MLB Handicapping: No-Hitter Bounce Back
by Trevor Whenham - 5/20/2011
It’s not too often that we see two no-hitters in the same month, never mind within five days of each other — and in the same division nonetheless. On May 3 Francisco Liriano of the Twins no-hit the White Sox. On the 7th Justin Verlander got his second career no-no when he blanked the Blue Jays. It’s interesting that the performances happened, but what’s more interesting from a baseball handicapping perspective is how they bounced back in their next start.
That’s a study in contrasts. Verlander had another no-hitter going through five innings against the Royals and ended up getting another win with a very solid eight inning performance. Liriano, on the other hand, was a disaster in his next start. He got yanked after throwing just 59 pitches — less than half of them strikes — over three innings in which he allowed four runs. It wasn’t pretty.
A pitcher who throws a no-hitter justifiably gets a lot of attention, and the public is going to be paying close attention to him in his next start. That means there could be some nice value in betting against him — but only if he isn’t likely to perform well next time out. Of course, telling how a pitcher will respond is a difficult challenge. Generally, though, there are six questions we can ask that will give us an insight into what is likely to happen the next time he takes the mound:
How was he performing before the no-hitter? — Sometimes a no-hitter is just the culmination of a period in which a pitcher has been very hot. Other times it can come right out of the blue. This year we have seen both.
Verlander had started seven times before the no-no, and each one was a quality start. He was clearly confident and pitching well. The rest of his stats were solid as well — a 3/1 K/BB ratio, a 3.75 ERA, and a WHIP of 1.19. He was a good pitcher in good form that had a very good day.
Liriano was a very different story. He had had five starts before his gem, but just one was a quality start, and his ERA was a very ugly 9.13. He’d had some shoulder issues, and his control was non-existent.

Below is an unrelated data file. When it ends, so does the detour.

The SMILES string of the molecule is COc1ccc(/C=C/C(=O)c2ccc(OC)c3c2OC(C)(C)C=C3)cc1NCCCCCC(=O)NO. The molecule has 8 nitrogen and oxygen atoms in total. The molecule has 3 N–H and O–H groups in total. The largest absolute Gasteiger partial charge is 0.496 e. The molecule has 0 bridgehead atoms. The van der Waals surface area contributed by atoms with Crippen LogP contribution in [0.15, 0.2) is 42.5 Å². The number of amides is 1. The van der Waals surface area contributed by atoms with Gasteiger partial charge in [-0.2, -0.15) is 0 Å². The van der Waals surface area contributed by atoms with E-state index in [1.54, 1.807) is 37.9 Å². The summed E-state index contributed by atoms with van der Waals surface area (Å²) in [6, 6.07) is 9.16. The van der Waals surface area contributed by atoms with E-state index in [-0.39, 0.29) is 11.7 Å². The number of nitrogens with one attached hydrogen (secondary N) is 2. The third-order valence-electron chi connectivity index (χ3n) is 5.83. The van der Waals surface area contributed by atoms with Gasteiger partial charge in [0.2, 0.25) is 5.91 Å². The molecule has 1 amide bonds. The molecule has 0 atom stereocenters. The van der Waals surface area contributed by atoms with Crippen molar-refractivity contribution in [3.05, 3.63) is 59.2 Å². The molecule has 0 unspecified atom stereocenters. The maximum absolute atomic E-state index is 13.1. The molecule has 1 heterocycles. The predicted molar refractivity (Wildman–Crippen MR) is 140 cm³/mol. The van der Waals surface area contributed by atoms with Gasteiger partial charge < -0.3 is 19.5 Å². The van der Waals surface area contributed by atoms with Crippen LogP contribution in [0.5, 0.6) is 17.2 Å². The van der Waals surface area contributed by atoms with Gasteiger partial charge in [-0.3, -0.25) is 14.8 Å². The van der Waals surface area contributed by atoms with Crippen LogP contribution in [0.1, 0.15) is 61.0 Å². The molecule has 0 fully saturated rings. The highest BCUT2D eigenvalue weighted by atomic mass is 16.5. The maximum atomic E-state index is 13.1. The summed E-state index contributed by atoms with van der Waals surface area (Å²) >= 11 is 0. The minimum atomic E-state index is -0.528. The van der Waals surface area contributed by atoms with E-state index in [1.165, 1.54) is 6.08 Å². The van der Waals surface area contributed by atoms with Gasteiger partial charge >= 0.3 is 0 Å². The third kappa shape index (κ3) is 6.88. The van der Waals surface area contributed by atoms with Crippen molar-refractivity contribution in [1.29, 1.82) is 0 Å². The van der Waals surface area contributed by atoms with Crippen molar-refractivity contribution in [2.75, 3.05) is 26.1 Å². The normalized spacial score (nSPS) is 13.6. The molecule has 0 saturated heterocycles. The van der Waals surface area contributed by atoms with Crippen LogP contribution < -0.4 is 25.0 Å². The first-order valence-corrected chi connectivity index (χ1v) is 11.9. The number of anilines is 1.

Given those two situations, then, is it really surprising that Verlander was strong in his next start while Liriano wasn’t?
How strong was the no-hitter? — A no-hitter is a no-hitter ultimately, but there are definitely some that are more impressive than others. It’s possible to get a no-hitter while not being entirely dominant — or at least not having your best control.
Liriano, for example, struck out only two in his no-hitter, but walked six. Verlander, on the other hand, was only one walk away from a perfect game. The stronger a pitcher is in his no-hitter, the better the chance that he can bounce back strong.
Who did he no-hit? — The opponent can play a big role in the impressiveness of a no-hitter as well. Both of the opponents these guys blanked can score some runs, so it is fairly impressive on that front. It would be far less impressive this year to get a no-hitter against anemic offenses like Minnesota and Seattle, but wildly impressive to blank run scoring machines like St. Louis or Cincinnati.
Context is crucial in evaluation of the strength of the no-hit performance, and therefore of the likelihood of a good performance happening again.
How does he bounce back from long outings? — A no-hitter is a complete game, and complete games are increasingly rare in this era of heavy bullpen specialization and reliance. Heck, going past the sixth is pretty rare for a starter these days, it seems.
Some guys go longer than others on average, and some guys have the ability to bounce back from long outings better than others. How has the pitcher bounced back in the past? Does he carry a heavy inning load, and does he thrive under it? How many pitches did he have to throw in his no-no, and how does that compare to typical pitch loads?
How does he handle adversity? — It’s hard to say that one of the greatest accomplishments a pitcher can have will cause adversity, but it probably will to some extent. In the days after his achievement his routine is going to be interrupted by well-wishers, interview seekers and so on. His next start will draw far more attention than most do.
Some guys really are at their best when things get tough and they are challenged, while others wilt under the pressure. One good clue to potential problems is when a pitcher’s next start is delayed — like Liriano’s was this year. While we can’t know for sure what was going on that caused the change it’s pretty clear that something was, and that it probably wasn’t something positive.
How is his team playing? — The pitcher is the most important player on the field, but ultimately he’s just one guy. A good pitcher can make a bad team better, but ultimately the odds of another strong performance are far greater
if he plays for a very good team than they are if the team doesn’t score runs and can’t win a game. On that basis — as well as most others — it was far more likely that Verlander would bounce back well than Liriano.
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